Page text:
By DAVID SKOLNICK
Today is the primary election in Ohio with turnout expected to be extremely light.
Also, Monday was the deadline for independent candidates running in partisan races in the Nov. 5 to file nominating petitions. There were a number of interesting names among those who filed.
Polling locations are open today from 6:30 a.m. to 7:30 p.m.
Election officials in the Mahoning Valley predict poor turnout. The expectation is 10 percent to 12 percent in Mahoning County, 15 percent to 20 percent in Trumbull County, and 11 percent to 12 percent in Columbiana County.
Among those filing as independents on Monday for the November ballot were candidates for all seven Youngstown City Council seats – including two city employees whose eligibility could be questioned.
In council’s 1st Ward, Mike Write, who lost the Democratic primary for the same position four years ago by 11 votes, filed as an independent.
In the 2nd Ward, Cecil Monroe, a frequent candidate, filed. He ran for mayor in 2013 and 2017, receiving 0.03 percent and 0.54 percent of the vote, respectively. He also lost the 2nd Ward council race in 2015, receiving 6.9 percent of the vote.
Adrian L. McDowell and Ronald Shadd filed in the 3rd Ward. McDowell lost the 1st Ward council race in 2011, receiving 28.5 percent of the vote.
Shadd finished third for three seats in 2017 on the Youngstown school board. Only three candidates, including Shadd, had their names on the ballot for those three seats while five others ran as write-ins.
Stephen T. Lesko Jr. filed in the 4th Ward.
Corrine Sanderson and Lee David Pupio filed in the 5th Ward.
Pupio works for the city’s wastewater department. It is uncertain if he’s eligible to run because of the Hatch Act, which restricts certain municipal employees from engaging in political activity, including running for partisan offices.
Sanderson was elected in 2015 to the Youngstown school board, finishing third for four seats. That was a race among seven candidates, but Sanderson was one of three to have her name appear on the ballot. The other four ran as write-in candidates.
Also, in 2016, Sanderson was the unsuccessful Republican nominee for the Ohio House 58th District position, receiving 22.8 percent of the vote.
In the 6th Ward, David Starr, who is active in a South Side neighborhood block watch, filed to run. Starr acknowledged on Facebook he voted early in the Democratic primary. Under state law, that no longer makes him an independent, and the elections board is expected to disqualified him.
In the 7th Ward, Donald P. Scott, a detective sergeant with the city police department, filed as an independent. It’s unclear if Scott, who is also an attorney, is eligible to run because of the Hatch Act.
Police Chief Robin Lees said Scott spoke to him Monday to inform him he was going on vacation, effective today, until June 5.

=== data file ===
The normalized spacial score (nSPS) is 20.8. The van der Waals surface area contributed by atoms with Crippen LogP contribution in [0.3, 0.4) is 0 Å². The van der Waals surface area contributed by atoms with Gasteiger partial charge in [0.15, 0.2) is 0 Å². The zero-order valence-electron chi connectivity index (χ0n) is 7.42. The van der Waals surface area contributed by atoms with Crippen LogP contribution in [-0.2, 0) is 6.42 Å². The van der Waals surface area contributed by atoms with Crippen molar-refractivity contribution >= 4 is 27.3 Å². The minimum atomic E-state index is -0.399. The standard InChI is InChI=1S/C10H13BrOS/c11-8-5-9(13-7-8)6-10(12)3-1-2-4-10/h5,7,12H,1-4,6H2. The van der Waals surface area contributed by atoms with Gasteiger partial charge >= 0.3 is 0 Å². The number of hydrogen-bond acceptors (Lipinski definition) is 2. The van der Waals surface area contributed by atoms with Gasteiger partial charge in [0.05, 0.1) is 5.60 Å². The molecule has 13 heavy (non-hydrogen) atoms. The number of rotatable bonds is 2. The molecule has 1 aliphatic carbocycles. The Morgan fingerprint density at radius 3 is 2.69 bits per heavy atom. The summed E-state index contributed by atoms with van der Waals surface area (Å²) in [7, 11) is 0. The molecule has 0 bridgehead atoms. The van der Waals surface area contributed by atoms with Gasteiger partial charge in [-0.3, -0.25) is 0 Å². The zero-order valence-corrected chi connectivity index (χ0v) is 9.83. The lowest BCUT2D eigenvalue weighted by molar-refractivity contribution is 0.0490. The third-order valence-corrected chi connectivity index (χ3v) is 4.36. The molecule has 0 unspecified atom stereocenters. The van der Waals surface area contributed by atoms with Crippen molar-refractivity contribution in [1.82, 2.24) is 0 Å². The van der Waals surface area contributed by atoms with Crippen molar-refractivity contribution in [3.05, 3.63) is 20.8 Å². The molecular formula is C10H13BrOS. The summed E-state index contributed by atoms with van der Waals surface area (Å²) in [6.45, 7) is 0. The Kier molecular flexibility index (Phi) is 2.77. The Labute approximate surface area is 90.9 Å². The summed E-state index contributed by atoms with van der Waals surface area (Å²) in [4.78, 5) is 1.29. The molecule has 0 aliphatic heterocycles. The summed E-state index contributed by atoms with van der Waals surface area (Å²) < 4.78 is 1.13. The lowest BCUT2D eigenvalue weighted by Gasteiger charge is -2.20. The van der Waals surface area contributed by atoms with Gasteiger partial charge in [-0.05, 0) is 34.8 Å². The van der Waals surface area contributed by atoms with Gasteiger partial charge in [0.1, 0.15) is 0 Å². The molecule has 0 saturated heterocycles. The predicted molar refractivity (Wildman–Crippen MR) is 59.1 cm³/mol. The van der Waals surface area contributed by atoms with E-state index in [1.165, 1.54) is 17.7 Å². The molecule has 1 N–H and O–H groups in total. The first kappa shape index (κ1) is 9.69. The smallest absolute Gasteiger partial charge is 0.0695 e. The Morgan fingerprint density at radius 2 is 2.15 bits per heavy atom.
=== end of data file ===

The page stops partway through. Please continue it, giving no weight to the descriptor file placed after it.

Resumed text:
Also, Mark A. Hanni filed to run for municipal court judge.
Hanni unsuccessfully ran for a municipal court seat in 2017 receiving 34.2 percent of the vote. He also failed last year to get appointed to the same court and applied for a Mahoning County Court judicial vacancy earlier this year and was rejected.
In Struthers, Robert D. Carcelli, a former longtime councilman-at-large who served one term as council president from 2004 to 2005, filed as an independent candidate for mayor. Gianni Qualtro is running as an independent candidate for the 3rd Ward council seat in Struthers.
Mayor Terry Stocker was re-elected to a second term four years ago as a write-in candidate, winning by 72 votes. Stocker couldn’t be reached Monday by The Vindicator to comment on his political plans. He has previously refused to talk to the newspaper about them.
Aug. 26 is the filing deadline for write-in candidates.
In the village of Poland, Mayor Timothy D. Sicafuse was the only one to file for that seat.
The biggest name among the Trumbull County independents filing is Randy Law, onetime Republican state representative for the 64th District and former county Republican Party chairman. Law is running for Warren mayor against Democrat incumbent Doug Franklin, who has no other opposition in November.
Law last ran for public office one year ago, when he lost 57 percent to 43 percent to Martha Yoder of Farmington Township for the Republican nomination for 64th District seat.
Robert Bond, a Lordstown council member, followed through with his pledge to run against Mayor Arno Hill, a Republican. Bond said in April one of his chief concerns is that the village not rezone land for industrial development if land already industrially zoned is available. He said the rezoning of land for the HomeGoods warehouse is an example.
Those running for nonpartisan seats, such as township trustee and school board member, have until Aug. 7 to file.
Contributor: Ed Runyan